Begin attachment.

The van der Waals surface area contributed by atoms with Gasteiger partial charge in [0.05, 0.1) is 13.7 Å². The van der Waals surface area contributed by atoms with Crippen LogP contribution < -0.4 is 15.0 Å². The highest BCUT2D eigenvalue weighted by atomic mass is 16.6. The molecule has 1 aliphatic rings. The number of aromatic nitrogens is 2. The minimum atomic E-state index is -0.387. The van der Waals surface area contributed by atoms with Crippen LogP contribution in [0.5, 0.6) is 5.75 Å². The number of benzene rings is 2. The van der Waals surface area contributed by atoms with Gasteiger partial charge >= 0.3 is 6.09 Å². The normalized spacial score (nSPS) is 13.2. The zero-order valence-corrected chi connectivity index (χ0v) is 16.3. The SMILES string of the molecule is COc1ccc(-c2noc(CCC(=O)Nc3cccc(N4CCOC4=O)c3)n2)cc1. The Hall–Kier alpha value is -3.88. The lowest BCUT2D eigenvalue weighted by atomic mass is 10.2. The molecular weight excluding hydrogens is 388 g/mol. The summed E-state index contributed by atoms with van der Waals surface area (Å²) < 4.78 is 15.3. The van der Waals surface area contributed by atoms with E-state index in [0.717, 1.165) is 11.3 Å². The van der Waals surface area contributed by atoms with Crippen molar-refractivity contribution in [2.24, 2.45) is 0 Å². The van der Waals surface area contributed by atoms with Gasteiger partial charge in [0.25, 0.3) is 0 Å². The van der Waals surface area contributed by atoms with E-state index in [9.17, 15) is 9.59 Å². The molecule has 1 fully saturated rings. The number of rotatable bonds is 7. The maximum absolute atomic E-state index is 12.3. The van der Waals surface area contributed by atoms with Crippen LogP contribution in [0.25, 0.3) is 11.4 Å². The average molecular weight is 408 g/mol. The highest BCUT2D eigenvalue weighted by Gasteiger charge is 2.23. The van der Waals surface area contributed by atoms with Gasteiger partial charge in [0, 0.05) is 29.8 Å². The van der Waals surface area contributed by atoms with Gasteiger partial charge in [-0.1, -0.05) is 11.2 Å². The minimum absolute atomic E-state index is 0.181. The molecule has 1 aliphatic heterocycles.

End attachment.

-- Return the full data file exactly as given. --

The van der Waals surface area contributed by atoms with Gasteiger partial charge in [0.05, 0.1) is 13.7 Å². The van der Waals surface area contributed by atoms with Crippen LogP contribution < -0.4 is 15.0 Å². The highest BCUT2D eigenvalue weighted by atomic mass is 16.6. The molecule has 1 aliphatic rings. The number of aromatic nitrogens is 2. The minimum atomic E-state index is -0.387. The van der Waals surface area contributed by atoms with Crippen LogP contribution in [0.5, 0.6) is 5.75 Å². The number of benzene rings is 2. The van der Waals surface area contributed by atoms with Gasteiger partial charge >= 0.3 is 6.09 Å². The normalized spacial score (nSPS) is 13.2. The zero-order valence-corrected chi connectivity index (χ0v) is 16.3. The SMILES string of the molecule is COc1ccc(-c2noc(CCC(=O)Nc3cccc(N4CCOC4=O)c3)n2)cc1. The Hall–Kier alpha value is -3.88. The lowest BCUT2D eigenvalue weighted by atomic mass is 10.2. The molecular weight excluding hydrogens is 388 g/mol. The summed E-state index contributed by atoms with van der Waals surface area (Å²) < 4.78 is 15.3. The van der Waals surface area contributed by atoms with E-state index in [0.717, 1.165) is 11.3 Å². The van der Waals surface area contributed by atoms with Crippen molar-refractivity contribution in [2.24, 2.45) is 0 Å². The van der Waals surface area contributed by atoms with Gasteiger partial charge in [0.25, 0.3) is 0 Å². The van der Waals surface area contributed by atoms with E-state index in [9.17, 15) is 9.59 Å². The molecule has 1 fully saturated rings. The number of rotatable bonds is 7. The maximum absolute atomic E-state index is 12.3. The van der Waals surface area contributed by atoms with Crippen LogP contribution in [0.25, 0.3) is 11.4 Å². The average molecular weight is 408 g/mol. The highest BCUT2D eigenvalue weighted by Gasteiger charge is 2.23. The van der Waals surface area contributed by atoms with Gasteiger partial charge in [0, 0.05) is 29.8 Å². The van der Waals surface area contributed by atoms with Gasteiger partial charge in [-0.1, -0.05) is 11.2 Å². The minimum absolute atomic E-state index is 0.181. The molecule has 1 aliphatic heterocycles.